After a brief rally outside with many participants wearing black t-shirts saying, “No Line 5 Oil Tunnel,” dozens of people this morning (August 21) overflowed the meeting room and lobby of the Grand Traverse County Board of Commissioners in Traverse City. In all, 54 residents spoke out for the next 2 ½ hours against a resolution supporting a proposed tunnel under the Straits of Mackinac. Only two people — one an owner of a local gas and oil company — spoke for the oil tunnel.
And then the county commissioners had the final say, with the majority ultimately disagreeing with their own constituents and voting 4-3 for the resolution. (Click here to view a video of the meeting.)
The outcome was disheartening to many in attendance who spoke of Enbridge’s spill-laden track record and the risk to the Great Lakes, drinking water, the economy, tribal rights, the climate, and a way of life that could be denied to future generations.
“It’s not a good pipeline. And for all the reasons already said, it needs to be shut down. And so promoting the life of it isn’t exactly helpful for my generation, or generations that come after me – or your generation! It’s not good for our water, it’s not good for our state, it’s not good for the world! So just consider that, please,” said Kellyn Walker Hundley, a teenager who attended and also is the daughter of Commissioner Bryce Hundley, an opponent of the resolution.
The pro-tunnel result delivered a boost for Enbridge, which didn’t comment at the meeting, but instead is letting its money do the talking by spending heavily on public relations and lobbying to gain support among counties statewide for their proposed oil tunnel. Only three other counties — all in the Upper Peninsula — to date have approved the model resolution that bears close resemblance to talking points that Line 5-owner Enbridge has circulated for months.
The Canadian energy transport giant’s goal is to build political backing for a tunnel as a replacement for its decaying oil pipelines crossing the open waters and bottomlands of the Straits of Mackinac, where Lake Michigan meets Lake Huron. Enbridge thought it had secured the oil tunnel in late 2018, when Michigan lawmakers rushed through a bill in lame-duck session. In March, however, newly elected Attorney General Dana Nessel found that the oil tunnel legislation to be unconstitutional.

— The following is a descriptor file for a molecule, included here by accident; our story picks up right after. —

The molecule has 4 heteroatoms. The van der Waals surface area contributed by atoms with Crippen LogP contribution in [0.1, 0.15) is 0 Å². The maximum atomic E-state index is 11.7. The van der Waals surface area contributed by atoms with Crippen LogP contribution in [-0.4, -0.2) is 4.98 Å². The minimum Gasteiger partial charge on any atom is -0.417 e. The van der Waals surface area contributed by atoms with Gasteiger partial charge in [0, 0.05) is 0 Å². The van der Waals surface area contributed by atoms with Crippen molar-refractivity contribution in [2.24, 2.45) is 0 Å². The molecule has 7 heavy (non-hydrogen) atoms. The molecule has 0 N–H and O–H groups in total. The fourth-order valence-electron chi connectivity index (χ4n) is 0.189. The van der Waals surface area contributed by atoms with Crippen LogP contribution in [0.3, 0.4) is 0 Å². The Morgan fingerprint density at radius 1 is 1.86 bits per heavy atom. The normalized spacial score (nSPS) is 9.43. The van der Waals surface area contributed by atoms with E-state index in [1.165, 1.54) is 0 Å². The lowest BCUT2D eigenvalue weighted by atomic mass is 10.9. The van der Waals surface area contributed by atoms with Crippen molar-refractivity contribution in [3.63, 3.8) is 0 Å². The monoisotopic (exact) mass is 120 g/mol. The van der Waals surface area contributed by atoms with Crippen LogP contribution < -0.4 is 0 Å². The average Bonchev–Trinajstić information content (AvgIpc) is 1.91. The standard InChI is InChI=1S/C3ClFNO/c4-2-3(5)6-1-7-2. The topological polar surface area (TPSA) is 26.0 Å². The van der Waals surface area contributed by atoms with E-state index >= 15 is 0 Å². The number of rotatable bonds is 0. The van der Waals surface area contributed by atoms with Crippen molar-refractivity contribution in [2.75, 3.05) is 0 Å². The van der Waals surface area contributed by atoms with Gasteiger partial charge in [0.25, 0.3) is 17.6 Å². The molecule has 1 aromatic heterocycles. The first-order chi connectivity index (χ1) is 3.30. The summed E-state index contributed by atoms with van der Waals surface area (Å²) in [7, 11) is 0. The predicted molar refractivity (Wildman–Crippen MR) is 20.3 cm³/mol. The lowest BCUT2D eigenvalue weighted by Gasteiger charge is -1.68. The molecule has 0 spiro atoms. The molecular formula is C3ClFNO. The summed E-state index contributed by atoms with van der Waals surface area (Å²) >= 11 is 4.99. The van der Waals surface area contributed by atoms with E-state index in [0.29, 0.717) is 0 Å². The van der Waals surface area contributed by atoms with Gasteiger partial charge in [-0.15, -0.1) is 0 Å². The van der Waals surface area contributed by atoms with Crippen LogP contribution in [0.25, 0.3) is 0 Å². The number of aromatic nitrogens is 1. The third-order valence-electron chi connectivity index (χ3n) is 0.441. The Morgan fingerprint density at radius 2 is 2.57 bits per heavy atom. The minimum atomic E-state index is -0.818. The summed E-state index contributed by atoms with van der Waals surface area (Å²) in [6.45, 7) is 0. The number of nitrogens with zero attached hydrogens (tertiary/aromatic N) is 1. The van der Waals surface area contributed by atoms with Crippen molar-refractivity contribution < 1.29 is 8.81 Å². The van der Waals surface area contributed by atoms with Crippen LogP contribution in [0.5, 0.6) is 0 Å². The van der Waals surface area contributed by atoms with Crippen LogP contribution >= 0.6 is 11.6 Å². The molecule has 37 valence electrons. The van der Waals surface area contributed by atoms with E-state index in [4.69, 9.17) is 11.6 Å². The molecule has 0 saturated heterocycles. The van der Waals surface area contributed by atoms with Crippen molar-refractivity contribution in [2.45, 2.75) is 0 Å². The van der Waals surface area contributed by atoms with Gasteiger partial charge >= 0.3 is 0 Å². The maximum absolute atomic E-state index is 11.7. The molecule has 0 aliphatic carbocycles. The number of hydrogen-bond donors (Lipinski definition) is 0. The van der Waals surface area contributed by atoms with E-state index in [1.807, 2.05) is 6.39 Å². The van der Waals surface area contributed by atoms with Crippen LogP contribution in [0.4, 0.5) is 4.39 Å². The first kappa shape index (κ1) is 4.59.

Enbridge sued the State of Michigan in early June to resuscitate the law, and the multibillion-dollar company also is working with the Republican majority, as well as some Democrats, in the state House and Senate to introduce a new oil tunnel bill as early as this month to overcome the flaws flagged by Nessel. Nessel in late June also sued Enbridge to revoke the 1953 easement that conditionally authorizes Enbridge to pump oil through the twin pipelines in the Straits.
FLOW and its team of lawyers, scientists, engineers, and an international risk expert since 2013 have studied the increasing threat from Line 5 in the Straits of Mackinac and, more recently, the proposed Line 5 oil tunnel.
FLOW Deputy Director Kelly Thayer read a statement calling on the county board to reject the oil tunnel resolution, which claims an admirable safety record that is at odds with the reality that Line 5 has leaked at least 33 times, spilling a total of 1.1 million gallons of oil in Michigan and Wisconsin.
“It is vital to understand that with a ‘yes’ vote today for the oil tunnel resolution, you would effectively be interfering in ongoing litigation between Enbridge and the State of Michigan,” Thayer said. “Why entangle Grand Traverse County in these legal fights on Enbridge’s behalf?”